Our Anti-Immigrant Racism Is Rooted in History
When actor Sean Penn asked, “Who gave this son of a bitch a green card?” in reference to Mexican director Alejandro González Iñárritu’s winning the best-picture trophy at the 2015 Academy Awards, many came to Penn’s defense, saying it was just a joke between friends. But others didn’t take kindly to the actor’s tongue-in-cheek treatment of a serious issue that has affected millions of families. Iñárritu himself brushed off the criticism, saying he thought Penn’s joke was “hilarious.” But as author Daniel José Older tweeted, “Iñárritu’s reaction is irrelevant. I’m happy he’s not offended. Doesn’t change that the rest of us have to deal with racist bs.”
Indeed, the recent news that a federal judge in Brownsville, Texas, has placed a hold on President Obama’s executive action on immigration underscores the precariousness of immigrant life. Just hours before applications were scheduled to be accepted, Judge Andrew Hanen blocked a program announced by Obama last year, called Deferred Action for Parents of Americans (DAPA), that would have offered millions of undocumented people the chance to have temporary relief from deportation.
Twenty-five states are ready to sue the administration over the executive action, and according to one immigrant advocacy group, the suit was filed in Brownsville because, “The Judge has a history of opining well beyond the scope of his jurisdiction, and an anti-immigration bent.” The suit was likely written by notorious anti-immigrant activist and Kansas’ Secretary of State Kris Kobach, who warned hysterically that DAPA would mean “all of these illegal aliens will be eligible to feed at the trough filled by hard-working American people.”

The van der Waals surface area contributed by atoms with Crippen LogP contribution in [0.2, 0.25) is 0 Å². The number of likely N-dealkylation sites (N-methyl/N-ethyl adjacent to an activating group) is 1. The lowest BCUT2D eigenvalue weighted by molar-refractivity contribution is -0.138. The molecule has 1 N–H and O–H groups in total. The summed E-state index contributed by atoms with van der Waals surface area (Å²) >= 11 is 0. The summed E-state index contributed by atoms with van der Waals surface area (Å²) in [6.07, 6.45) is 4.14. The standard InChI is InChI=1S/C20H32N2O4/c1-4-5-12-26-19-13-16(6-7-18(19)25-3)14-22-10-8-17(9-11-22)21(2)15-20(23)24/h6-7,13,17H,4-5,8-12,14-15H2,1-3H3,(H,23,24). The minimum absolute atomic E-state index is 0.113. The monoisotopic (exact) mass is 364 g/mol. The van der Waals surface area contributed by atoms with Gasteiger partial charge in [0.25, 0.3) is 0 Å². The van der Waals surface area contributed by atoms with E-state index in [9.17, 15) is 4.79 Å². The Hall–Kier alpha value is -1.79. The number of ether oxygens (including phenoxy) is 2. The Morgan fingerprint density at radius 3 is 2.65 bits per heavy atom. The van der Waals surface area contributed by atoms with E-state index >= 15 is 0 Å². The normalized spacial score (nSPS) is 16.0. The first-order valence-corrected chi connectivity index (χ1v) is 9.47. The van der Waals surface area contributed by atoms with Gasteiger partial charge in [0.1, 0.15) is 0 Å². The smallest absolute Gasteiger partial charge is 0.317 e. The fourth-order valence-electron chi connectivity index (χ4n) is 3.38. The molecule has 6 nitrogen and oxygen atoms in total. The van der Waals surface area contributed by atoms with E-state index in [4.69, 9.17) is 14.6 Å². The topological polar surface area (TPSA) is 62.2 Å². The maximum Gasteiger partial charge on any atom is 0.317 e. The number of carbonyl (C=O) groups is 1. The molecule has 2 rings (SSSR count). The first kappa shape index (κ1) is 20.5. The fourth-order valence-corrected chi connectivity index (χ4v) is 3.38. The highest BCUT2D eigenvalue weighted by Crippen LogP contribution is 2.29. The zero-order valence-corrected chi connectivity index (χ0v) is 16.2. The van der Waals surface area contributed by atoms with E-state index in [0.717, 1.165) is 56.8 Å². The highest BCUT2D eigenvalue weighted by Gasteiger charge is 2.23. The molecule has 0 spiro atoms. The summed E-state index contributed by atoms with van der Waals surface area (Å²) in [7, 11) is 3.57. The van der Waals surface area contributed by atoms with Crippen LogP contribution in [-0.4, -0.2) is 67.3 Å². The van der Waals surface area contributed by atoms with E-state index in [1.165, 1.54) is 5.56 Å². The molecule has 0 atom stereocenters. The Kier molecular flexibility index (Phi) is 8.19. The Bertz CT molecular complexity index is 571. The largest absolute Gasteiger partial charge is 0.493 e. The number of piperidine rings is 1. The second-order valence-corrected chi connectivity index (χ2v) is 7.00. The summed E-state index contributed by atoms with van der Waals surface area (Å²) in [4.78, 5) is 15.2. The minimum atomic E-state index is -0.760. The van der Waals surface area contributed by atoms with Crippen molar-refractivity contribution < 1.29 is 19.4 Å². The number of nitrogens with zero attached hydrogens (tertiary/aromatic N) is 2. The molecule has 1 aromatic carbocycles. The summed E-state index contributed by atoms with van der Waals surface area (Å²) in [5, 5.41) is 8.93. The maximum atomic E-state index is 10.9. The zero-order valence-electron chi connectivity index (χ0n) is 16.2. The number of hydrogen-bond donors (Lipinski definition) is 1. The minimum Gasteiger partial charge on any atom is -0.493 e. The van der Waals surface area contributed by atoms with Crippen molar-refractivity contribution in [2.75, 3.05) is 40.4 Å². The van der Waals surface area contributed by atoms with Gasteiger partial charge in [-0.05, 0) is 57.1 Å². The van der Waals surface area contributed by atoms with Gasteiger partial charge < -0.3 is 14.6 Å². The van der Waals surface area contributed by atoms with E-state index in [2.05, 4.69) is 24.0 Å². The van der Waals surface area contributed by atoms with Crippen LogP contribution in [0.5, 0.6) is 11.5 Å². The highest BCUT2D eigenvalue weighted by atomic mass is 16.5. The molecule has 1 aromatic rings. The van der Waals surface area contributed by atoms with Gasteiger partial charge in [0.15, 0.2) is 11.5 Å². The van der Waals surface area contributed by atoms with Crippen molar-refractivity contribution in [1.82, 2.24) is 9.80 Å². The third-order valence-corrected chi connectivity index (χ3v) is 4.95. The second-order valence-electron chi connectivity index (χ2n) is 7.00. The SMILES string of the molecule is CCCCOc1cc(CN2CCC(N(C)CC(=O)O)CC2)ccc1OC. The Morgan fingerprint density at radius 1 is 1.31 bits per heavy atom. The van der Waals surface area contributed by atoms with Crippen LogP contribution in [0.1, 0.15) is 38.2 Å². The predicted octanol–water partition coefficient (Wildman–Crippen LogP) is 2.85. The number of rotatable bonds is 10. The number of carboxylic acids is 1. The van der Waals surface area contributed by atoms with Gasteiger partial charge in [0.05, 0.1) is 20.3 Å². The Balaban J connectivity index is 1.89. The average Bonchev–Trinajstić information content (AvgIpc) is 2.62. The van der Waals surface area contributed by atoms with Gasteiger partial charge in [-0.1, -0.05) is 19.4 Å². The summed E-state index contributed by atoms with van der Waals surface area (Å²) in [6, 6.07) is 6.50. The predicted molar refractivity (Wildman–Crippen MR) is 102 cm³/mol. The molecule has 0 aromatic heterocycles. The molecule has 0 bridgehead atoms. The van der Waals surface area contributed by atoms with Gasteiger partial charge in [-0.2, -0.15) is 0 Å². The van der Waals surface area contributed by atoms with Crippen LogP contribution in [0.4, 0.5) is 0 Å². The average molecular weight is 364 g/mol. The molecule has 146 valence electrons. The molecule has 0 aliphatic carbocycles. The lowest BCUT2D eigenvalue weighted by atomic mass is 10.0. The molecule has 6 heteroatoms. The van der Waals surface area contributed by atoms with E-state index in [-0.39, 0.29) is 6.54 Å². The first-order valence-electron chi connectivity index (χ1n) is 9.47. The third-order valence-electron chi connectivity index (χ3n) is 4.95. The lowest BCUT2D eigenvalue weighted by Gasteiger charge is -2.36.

Meanwhile, Republicans are desperately throwing up legislative roadblocks to DAPA by holding hostage funding for the Department of Homeland Security.
The political and cultural marginalization of undocumented immigrants, particularly those from Latin America, has a long and lurid background in the United States. A recent Op-Ed in the New York Times highlighted the little-known history of lynchings of Mexicans. According to the authors, William Carrigan and Clive Webb, thousands of Mexicans were reportedly lynched in the late 1800s to early 1900s, in numbers second only to those of African-Americans.
Carrigan is a history professor at Rowan University and author of “Forgotten Dead: Mob Violence Against Mexicans in the United States, 1848-1928.” In an interview on “Uprising” about the lynchings, he explained the fluid nature of Latino citizenship historically, saying, “in the middle of the 19th century, all of the individuals [who were eventually lynched] would have been Mexican citizens at one point, but then many became US citizens after the Treaty of Guadalupe-Hidalgo.” Carrigan pointed out that most of the victims were poor laborers and that “racism and prejudice” were “critical factors.”